[Book Review] Attaching in Adoption: Practical Tools for Today's Parents

Bonding with children when they leave one home for yours can be a challenge for new adoptive parents. Amy Klatzkin reviews Attaching in Adoption, a guidebook for families.

AF answers your questions about bonding and attachment.: Attaching in Adoption: Practical Tools for Today's Parents

I have no idea what percentage of a personality is determined by genes. I don’t even know what a percentage of a personality is. But if there’s anything I can do to load the dice in my child’s favor, I’ll do it. Most adoptive parents feel the same. Attaching in Adoption: Practical Tools for Today’s Parents is for us.

I wish this book had been around a decade ago, when my husband and I first started thinking about adoption. I wish it had been around when we brought our daughter home two years later. And I wish it had been around when our daughter was 21 months old, and the babysitter quit, and a new one started, and our forlorn, frantic child screamed all day, every day, for a week.

How we searched Penelope Leach, T. Berry Brazelton, Richard Ferber, and other illustrious names in childrearing literature! Their advice, while sometimes helpful, didn’t always fit. What we needed was a Deborah D. Gray to set out—in straightforward, unthreatening language—practical tips for responding to the challenges all adopted children face when they leave one home (their birth parent’s, their foster family’s, or their orphanage) and enter another. Our child’s adjustment was relatively easy. But if we’d known more, it could have been easier.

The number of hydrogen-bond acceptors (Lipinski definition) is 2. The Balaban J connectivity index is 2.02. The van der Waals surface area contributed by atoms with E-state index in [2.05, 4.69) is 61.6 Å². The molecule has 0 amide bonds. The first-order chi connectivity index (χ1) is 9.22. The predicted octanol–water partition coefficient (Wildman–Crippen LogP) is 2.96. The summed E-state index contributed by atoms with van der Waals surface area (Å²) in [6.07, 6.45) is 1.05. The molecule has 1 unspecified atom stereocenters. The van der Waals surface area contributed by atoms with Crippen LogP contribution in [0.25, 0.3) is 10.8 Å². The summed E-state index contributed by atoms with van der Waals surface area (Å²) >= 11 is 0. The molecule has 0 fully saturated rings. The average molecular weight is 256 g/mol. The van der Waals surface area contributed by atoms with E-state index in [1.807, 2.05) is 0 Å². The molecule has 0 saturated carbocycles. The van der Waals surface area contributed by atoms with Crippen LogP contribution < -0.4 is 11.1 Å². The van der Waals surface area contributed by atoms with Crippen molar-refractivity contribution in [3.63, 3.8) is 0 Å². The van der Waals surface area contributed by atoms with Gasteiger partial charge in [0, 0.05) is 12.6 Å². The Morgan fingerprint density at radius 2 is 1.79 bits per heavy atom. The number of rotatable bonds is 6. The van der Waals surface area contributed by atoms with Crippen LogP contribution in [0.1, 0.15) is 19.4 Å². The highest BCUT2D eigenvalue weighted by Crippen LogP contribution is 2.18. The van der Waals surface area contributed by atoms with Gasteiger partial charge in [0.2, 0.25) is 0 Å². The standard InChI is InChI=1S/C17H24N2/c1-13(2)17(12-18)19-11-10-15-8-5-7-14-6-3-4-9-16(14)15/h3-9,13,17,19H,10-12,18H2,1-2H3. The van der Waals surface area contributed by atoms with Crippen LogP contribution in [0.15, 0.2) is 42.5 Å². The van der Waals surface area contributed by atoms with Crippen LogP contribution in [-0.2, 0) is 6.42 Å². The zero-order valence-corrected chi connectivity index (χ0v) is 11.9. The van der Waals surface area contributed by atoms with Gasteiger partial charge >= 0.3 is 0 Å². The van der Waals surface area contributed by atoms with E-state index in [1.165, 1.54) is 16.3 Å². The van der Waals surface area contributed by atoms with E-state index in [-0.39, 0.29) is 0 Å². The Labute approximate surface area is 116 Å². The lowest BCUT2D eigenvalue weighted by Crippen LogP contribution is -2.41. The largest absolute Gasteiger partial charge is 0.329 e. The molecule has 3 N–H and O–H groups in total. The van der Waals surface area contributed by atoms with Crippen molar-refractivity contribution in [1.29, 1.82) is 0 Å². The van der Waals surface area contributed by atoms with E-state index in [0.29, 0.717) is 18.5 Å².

Attaching in Adoption covers the full range of attachment challenges—from the transitory to the traumatic and from infancy to adulthood. Gray’s approach is positive, practical, and realistic, providing age-specific advice with clear explanations of developmental stages and checklists to help parents assess how their child is doing at each stage. The best part, for those of us who adopted before this book was published, is that its never too late to learn. For those struggling with serious attachment disorders, this book could be a lifesaver. Every adoptive parent should read this book.

Reviewed by Amy Klatzkin, editor of A Passage to the Heart: Writings from Families with Children from China.


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